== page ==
A Queensland physicist’s war on global warming sceptics has seen him win the 2011 Eureka Prize for Advancement of Climate Change Knowledge, reports environment editor Sandi Keane.
John Cook’s Skeptical Science website continues to attract international scientific acclaim and monthly visits of over half a million. An app conversion made number two on the UK Guardian’s Top Ten green apps.
A guide and a handbook have also materialised in quick succession over the past year.
And if that’s not enough to send the climate deniers running to the bunkers, a new weapon has been added to Skeptical Science’s arsenal — a ‘Twitter-bot’. This creation is a collaboration with software developer Nigel Leck, which ingeniously acts like a reverse search engine. Every five minutes, it patrols Twitter searching for common myths on climate change, firing off a volley of peer-reviewed scientific evidence in rapid response.
Cook is a Research Fellow in climate communications at the Global Change Institute at the University of Queensland.
His war on global-warming deniers began in 2007 with his website, Skeptical Science. His idea was simple: “to make peer-reviewed science the ultimate authority”.
Cook said he chose the name “Skeptical Science” because he believed the word had been misappropriated by the deniers.
“True skeptics seek the truth and the skeptics we know deny it.”
This is how he saw the website work:
“The sceptic arguments would be matched with easily understood quick, fact-based rebuttals, backed up by the latest, peer-reviewed science — with a link so visitors could verify the credibility of the source.”
Skeptical Science received international recognition in 2010 when Melburnian, Adam Kierce of Shine Technologies, converted the website into an App. Its “Top Ten” rating by The Guardian resulted in over 72,000 downloads.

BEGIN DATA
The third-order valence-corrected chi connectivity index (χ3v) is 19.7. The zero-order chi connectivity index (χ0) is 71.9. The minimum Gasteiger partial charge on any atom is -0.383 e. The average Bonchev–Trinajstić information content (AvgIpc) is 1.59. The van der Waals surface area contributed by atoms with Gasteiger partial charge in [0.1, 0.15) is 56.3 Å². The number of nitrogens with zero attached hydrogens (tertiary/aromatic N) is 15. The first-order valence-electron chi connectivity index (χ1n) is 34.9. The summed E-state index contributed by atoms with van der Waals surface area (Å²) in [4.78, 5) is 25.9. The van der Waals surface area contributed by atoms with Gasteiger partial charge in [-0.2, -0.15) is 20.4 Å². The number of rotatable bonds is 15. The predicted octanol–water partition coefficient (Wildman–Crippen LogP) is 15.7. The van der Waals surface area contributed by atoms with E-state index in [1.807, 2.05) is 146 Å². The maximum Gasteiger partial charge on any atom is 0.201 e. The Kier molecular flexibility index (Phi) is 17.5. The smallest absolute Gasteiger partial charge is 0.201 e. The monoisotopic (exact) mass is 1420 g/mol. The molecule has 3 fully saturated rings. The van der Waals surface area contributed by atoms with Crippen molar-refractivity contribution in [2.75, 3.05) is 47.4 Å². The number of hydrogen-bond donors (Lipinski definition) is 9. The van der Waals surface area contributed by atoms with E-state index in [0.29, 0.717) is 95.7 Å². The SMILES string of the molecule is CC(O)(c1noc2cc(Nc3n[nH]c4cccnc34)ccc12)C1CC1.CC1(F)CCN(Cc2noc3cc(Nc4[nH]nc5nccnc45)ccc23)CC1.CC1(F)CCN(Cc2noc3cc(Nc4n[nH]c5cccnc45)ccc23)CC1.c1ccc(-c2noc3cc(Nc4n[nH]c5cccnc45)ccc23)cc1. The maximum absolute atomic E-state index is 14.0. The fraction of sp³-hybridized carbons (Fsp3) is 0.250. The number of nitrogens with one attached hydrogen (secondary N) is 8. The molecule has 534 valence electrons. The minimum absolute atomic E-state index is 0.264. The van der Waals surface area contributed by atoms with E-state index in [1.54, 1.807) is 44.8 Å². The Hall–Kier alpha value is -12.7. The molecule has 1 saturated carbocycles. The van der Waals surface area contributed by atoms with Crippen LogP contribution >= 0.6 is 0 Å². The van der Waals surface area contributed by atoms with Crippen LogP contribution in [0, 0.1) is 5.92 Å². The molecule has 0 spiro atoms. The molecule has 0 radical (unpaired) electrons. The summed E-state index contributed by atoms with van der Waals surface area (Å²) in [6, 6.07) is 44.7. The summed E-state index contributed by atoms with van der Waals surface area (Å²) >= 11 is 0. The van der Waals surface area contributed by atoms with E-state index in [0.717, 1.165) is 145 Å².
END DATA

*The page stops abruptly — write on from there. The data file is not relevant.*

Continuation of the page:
As a result, Skeptical Science’s popularity skyrocketed, with monthly hits of over half a million and an international reach of twenty languages.
Last month, David Suzuki, joined them:
“There are many credible sources of information… One place to start is at skepticalscience.com.”
Cook’s arsenal continues to grow. Following the Scientific Guide to Global Warming Skepticism came the recent Debunking Handbook, both available for download from the website. The book, Climate Change Denial: Heads in the Sand, with a foreword by Professor Naomi Oreskes and co-authored with Haydn Washington, was published last year.
Academic institutes around the world have taken up Cook’s resource:
“A few different college courses are now using our site in their curriculum – for example Portland State University [Debunking Handbook] and Suffolk County Community College [website].
“Suffolk Country Community College’s Professor Scott Mandia gave his students the project of reviewing the guide and many of their comments were incorporated into the final version.”
Shine Technologies has followed its app with a Skeptical Science Firefox Add-on that has two major functions.
It interfaces as you surf websites and blogs, checking arguments and responding instantly with both short rebuttals from Skeptical Science as well as the full URL.
Its secondary role is an interactive one and offers a way to join Cook’s war on global warming deniers. As you browse the web, the Add-on allows you to submit climate links and peer-reviewed papers to Skeptical Science’s data base.
Cook encourages us to get involved:
“Join the crowd sourcing effort … and you’ll make this data collecting geek very happy.”
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